In November of 1942, the U.S. Navy wrested the warfighting initiative from imperial Japan and set the course toward victory. Less than a year after Japan had attacked Pearl Harbor and proclaimed that all of Asia belonged to Emperor Hirohito, American successes in two naval battles permanently altered the course of the war. In the words of the Naval War College, the “operational initiative” lay with the American Navy.
The two battles were distinctly different. The first—and by far the most famous—was the clash on June 4, 1942 near the island of Midway. Of Japan’s six aircraft carriers, four were destroyed. Japan was forced to abandon its plan to expand its control across all of the Pacific and concentrated instead upon protecting its occupation of East Asia. It was a classic naval battle between two fleets aimed at establishing blue water dominance.
In contrast, six months later, the seven naval battles of Guadalcanal, culminating in mid-November, were fought to determine control of the land. After Midway, Admiral Ernest J. King, commanding the U.S. fleet, orchestrated the 1st Marine Division assault against Guadalcanal to pierce the Japanese Pacific perimeter. For three months, the Marine lodgment was battered by successive assaults by numerically-superior Japanese soldiers. The navies on both sides slugged it out to provide reinforcements and logistics. In mid-November, the heavily depleted Japanese fleet withdrew, leaving to be destroyed four transport ships with thousands of soldiers and tons of food. From November on, the Japanese were fighting on the defense and being steadily pushed back. On land, the battle took the lives of 1,592 Marines. At sea, the battle for Guadalcanal took the lives of over 5,000 American sailors.
In the Midway battle, American naval aviators demonstrated remarkable initiative at the squadron level, taking enormous chances without clear orders from above. In the Guadalcanal battles, the captains of individual ships—from destroyers to battleships—engaged the enemy amidst chaotic nighttime conditions and garbled communications.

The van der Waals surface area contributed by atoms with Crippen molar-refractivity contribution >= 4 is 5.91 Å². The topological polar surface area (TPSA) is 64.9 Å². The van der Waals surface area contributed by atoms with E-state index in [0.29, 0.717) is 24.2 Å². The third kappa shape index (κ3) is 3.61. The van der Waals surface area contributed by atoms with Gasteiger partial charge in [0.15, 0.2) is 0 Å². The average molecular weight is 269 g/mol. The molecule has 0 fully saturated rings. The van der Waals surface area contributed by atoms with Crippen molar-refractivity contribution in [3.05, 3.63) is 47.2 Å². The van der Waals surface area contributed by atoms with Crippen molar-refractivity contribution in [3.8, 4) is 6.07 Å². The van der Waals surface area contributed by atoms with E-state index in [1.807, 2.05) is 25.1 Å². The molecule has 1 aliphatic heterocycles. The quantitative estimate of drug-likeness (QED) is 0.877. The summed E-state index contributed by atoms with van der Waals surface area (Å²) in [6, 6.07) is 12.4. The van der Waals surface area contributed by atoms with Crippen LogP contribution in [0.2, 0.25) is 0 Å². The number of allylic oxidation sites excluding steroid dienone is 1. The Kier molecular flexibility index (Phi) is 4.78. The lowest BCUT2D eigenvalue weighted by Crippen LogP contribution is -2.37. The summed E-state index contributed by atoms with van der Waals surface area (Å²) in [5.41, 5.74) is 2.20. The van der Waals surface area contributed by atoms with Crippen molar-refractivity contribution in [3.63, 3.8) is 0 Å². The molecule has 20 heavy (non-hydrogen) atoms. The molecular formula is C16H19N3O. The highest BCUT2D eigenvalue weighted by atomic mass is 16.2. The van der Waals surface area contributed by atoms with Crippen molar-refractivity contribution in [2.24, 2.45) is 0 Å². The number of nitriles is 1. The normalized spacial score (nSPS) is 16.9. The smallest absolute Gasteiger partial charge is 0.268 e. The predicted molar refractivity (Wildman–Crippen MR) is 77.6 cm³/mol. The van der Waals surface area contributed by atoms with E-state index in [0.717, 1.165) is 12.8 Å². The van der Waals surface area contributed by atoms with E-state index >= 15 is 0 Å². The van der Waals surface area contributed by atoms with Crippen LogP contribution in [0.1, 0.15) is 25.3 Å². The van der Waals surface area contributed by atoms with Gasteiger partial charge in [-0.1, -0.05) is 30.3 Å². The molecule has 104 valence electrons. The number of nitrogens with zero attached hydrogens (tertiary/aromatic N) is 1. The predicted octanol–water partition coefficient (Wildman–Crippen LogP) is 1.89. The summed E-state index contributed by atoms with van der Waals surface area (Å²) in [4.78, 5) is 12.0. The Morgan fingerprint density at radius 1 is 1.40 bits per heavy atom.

Those naval battles occurred three-quarters of a century ago. Since then, our navy has not been contested at sea. But wars, like hurricanes, recur. Our navy will be challenged to battle again. When that occurs, the necessity for decentralized initiative will be paramount. Why? Because hypersonic missiles and satellite tracking now challenge the concept of close-in group defense. That means carrier task forces clustered around large deck carriers offer four or more tempting targets at a time. Dispersion clearly is one key to survival. But if the task forces spread out, then communications and synchronization are disrupted. Each commander of each ship is the war-fighting decision-maker. If this is the future, then naval training must reject the concept of centralized command and control. It should be replaced by what General Mattis has termed “command and feedback.” Each ship commander executes the mission received long before hostilities begin, and, with communications cut off, executes and reports back. The next senior command up the chain that has re-established communications, then takes that data, evaluates based on other cumulative data, and issues the next mission order.
Communications to higher headquarters are certain to be severely disrupted, if not entirely severed. Individual ships, their crews and commanders, will have to fight alone. Movies have long featured the dramatic tension as a captain of a ballistic-missile submarine opens the sealed orders designating pre-determined targets. All our capital ships now carry conventional missiles that can strike targets hundreds of miles away. The time will come when every ship will sail with a corresponding target list. In the next war against a high-tech enemy, the degree of initiative and risk undertaken by dozens of individual ship commanders, cut off from directives from the top, will play a role equivalent to the battles of Midway and Guadalcanal.